Student Teaching in the New Millenium

5771 B’hukkotai I

In Leviticus on May 15, 2011 at 6:32 pm

Why is this the only parsha in Leviticus that begins with something other than commands or narrative?

What is the difference between “walk, keep, do” and “following and observing”? Why do modern translations condense (or obscure?) these sentiments?

How does the second interpretation honor the “spirit” of the text over the first?

Why specify “walk, keep, do”? Are these different ways of saying the same thing? The commentators offer their own interpretations. What about this one?

Explore my statutes, Love my commandments, and You will act on them.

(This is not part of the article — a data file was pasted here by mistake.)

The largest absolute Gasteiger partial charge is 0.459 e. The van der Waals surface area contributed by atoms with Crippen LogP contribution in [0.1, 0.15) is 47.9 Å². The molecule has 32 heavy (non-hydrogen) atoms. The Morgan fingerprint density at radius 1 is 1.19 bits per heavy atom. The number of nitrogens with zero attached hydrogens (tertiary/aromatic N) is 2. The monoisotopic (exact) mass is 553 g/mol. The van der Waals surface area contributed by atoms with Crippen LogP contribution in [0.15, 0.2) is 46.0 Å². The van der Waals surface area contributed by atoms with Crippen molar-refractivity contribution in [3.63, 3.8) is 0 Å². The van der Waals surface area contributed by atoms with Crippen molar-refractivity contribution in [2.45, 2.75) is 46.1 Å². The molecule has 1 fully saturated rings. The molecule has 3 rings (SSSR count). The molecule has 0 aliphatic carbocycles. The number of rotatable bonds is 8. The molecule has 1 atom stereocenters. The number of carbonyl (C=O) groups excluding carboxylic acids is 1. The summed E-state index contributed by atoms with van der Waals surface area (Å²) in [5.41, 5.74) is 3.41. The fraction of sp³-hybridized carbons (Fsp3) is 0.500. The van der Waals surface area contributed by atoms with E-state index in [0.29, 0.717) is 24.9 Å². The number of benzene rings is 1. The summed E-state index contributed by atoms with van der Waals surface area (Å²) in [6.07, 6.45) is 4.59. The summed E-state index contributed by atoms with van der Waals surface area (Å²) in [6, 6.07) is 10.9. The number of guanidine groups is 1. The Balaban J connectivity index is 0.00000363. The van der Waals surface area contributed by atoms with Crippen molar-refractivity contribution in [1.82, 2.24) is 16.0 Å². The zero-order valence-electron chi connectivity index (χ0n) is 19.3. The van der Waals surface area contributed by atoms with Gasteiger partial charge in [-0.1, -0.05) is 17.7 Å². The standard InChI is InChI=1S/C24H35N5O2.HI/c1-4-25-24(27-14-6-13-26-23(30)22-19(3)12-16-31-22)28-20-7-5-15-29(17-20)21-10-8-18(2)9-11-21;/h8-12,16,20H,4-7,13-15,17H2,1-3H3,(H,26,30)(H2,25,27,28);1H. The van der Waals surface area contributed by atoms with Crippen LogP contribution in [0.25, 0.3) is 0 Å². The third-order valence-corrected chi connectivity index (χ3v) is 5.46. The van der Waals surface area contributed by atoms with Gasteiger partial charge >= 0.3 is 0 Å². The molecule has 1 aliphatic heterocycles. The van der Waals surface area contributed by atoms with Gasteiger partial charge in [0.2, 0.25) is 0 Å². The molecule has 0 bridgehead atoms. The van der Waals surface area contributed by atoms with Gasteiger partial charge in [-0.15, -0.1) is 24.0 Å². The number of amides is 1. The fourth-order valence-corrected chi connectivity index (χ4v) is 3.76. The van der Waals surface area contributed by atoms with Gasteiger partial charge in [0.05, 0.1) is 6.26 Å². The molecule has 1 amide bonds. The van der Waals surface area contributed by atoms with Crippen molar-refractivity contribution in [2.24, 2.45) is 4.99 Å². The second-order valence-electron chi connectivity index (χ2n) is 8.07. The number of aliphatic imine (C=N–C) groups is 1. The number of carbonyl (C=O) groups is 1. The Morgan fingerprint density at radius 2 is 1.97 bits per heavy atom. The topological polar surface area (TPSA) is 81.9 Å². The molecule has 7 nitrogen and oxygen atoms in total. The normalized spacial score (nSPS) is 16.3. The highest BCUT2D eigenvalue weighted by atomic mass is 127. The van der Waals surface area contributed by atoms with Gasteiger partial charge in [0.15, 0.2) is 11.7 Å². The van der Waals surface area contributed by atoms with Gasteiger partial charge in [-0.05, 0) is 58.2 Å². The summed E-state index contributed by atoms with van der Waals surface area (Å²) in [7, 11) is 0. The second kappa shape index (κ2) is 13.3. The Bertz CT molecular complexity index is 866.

Or this one”

Walk in Love, Keep in Mind, Do with All.

V’havta?

What does this statement declare? Does it declare that by “walking, keeping, and doing” we will benefit? Or does it declare that by “walking and keeping” we will “act”? Does the Torah ask “what is the point here? The act? Or the benefit?”

What is the difference between a statute and a commandment? What are the implications of acting on a statute versus acting on a commandment?

Does the Hebrew underlying “the land shall yield it’s produce and the tree shall yield it’s fruit” cleave to the English? Or is it more accurately “the land shall produce it’s yield and the tree shall yield it’s fruit”?

Does a yud suffix denote the possessive determiner for God?

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